Charles Schwab: On the MarketPosted: 9/28/2017 4:15 PM EDT
Stocks Overcome Early Pressure, Manage Mild Gains
The Dow Jones Industrial Average (DJIA) increased 40 points (0.2%) to 22,381, the S&P 500 Index was 3 points (0.1%) higher at 2,510, and the Nasdaq Composite was nearly unchanged at 6,453. In moderate volume, 766 million shares were traded on the NYSE and 1.8 billion shares changed hands on the Nasdaq. WTI crude oil declined $0.58 to $51.56 per barrel and wholesale gasoline was $0.01 lower at $1.61 per gallon. Elsewhere, the Bloomberg gold spot price added $4.18 to $1,286.97 per ounce, and the Dollar Index—a comparison of the U.S. dollar to six major world currencies—was 0.2% lower at 93.17.
BlackBerry Ltd. (BBRY $10) reported a Q2 loss of $0.07 per share, or earnings-per-share (EPS) ex-items of $0.05 per share, versus the breakeven FactSet estimate, as revenues decreased 28.7% year-over-year (y/y) to $238 million, above the projected $222 million. The company said it achieved historical highs in total software and services revenue and gross margin, reflecting its complete transformation to a software company. BBRY reaffirmed its full-year guidance. Shares rallied.
Abbott Laboratories (ABT $54) gained solid ground after the U.S. Food and Drug Administration (FDA) approved the company's continuous glucose monitor for people with diabetes that does not require routine finger pricking. The treatment is already sold in other countries and will be the first in the U.S. DexCom Inc. (DXCM $45), a competitor that got FDA approval for its device late last year but it does require finger pricking, fell sharply on the news.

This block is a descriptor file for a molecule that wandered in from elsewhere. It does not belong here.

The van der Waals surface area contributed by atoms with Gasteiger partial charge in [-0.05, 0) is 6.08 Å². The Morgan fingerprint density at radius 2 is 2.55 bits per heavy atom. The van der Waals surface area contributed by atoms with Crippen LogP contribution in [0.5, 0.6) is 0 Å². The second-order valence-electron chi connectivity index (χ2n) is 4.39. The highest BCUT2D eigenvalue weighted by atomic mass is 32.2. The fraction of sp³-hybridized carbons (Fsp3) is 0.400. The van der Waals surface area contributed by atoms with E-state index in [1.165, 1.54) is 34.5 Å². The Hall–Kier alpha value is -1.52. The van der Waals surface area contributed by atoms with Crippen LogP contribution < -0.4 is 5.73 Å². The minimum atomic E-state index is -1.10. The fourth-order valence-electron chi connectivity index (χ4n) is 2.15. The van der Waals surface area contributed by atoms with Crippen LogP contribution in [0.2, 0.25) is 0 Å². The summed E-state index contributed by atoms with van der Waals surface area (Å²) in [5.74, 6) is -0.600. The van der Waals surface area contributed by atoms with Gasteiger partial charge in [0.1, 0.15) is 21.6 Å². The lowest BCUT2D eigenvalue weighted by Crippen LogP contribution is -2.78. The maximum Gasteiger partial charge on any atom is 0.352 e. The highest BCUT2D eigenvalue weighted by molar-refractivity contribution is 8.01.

Conagra Brands Inc. (CAG $34) posted fiscal Q1 EPS of $0.36, or $0.46 ex-items, versus the expected $0.40, with revenues decreasing 4.8% y/y to $1.8 billion, roughly in line with expectations. The company said it continued to see gross margin expansion, despite higher-than-expected inflation and its planned increase in investments. CAG reaffirmed its full-year guidance and shares traded higher.
Rite Aid Corp. (RAD $2) reported Q2 EPS of $0.16, or a $0.01 per share loss ex-items, compared to the $0.01 shortfall that was expected, as revenues declined 4.4% y/y to $7.7 billion, below the projected $7.8 billion. Same-store sales dropped 3.4% y/y, versus the estimated 2.2% decrease. The company said its performance reflects a challenging reimbursement rate environment and the effects of an extended merger and asset sale process. Additionally, RAD announced that Kermit Crawford will join the company as president and chief operating officer. Shares finished sharply lower.
Final read on Q2 GDP revised higher, jobless claims increase
The final look (of three) at Q2 Gross Domestic Product (chart), the broadest measure of economic output, showed a quarter-over-quarter (q/q) annualized rate of growth of 3.1%, adjusted up from the 3.0% expansion posted in the first revision, where it was expected to remain. Q1 GDP expanded by an unrevised 1.2% rate. Personal consumption was unrevised at a 3.3% gain for Q2, matching estimates. Personal consumption grew by an unrevised 1.9% in Q1.
On inflation, the GDP Price Index was unadjusted at a 1.0% gain, in line with forecasts, while the core PCE Index, which excludes food and energy, was unadjusted at a 0.9% rise, matching expectations.
Weekly initial jobless claims (chart) rose by 12,000 to 272,000 last week, above forecasts of 270,000, with the prior week’s figure being revised higher by 1,000 to 260,000. The four-week moving average gained by 9,000 to 277,750, while continuing claims fell 45,000 to 1,934,000, south of estimates of 1,993,000.
The advance goods trade deficit narrowed unexpectedly to $62.9 billion in August, from the downwardly revised $63.9 billion in July, and compared to expectations of $65.1 billion.
Preliminary wholesale inventories rose 1.0% month-over-month (m/m) in August, versus forecasts for a 0.4% increase, and following July's unrevised 0.6% rise.
The Kansas City Fed Manufacturing Activity Index for September unexpectedly showed growth (a reading above zero) accelerated, rising to 17 from August's 16 reading, versus forecasts of a dip to 15.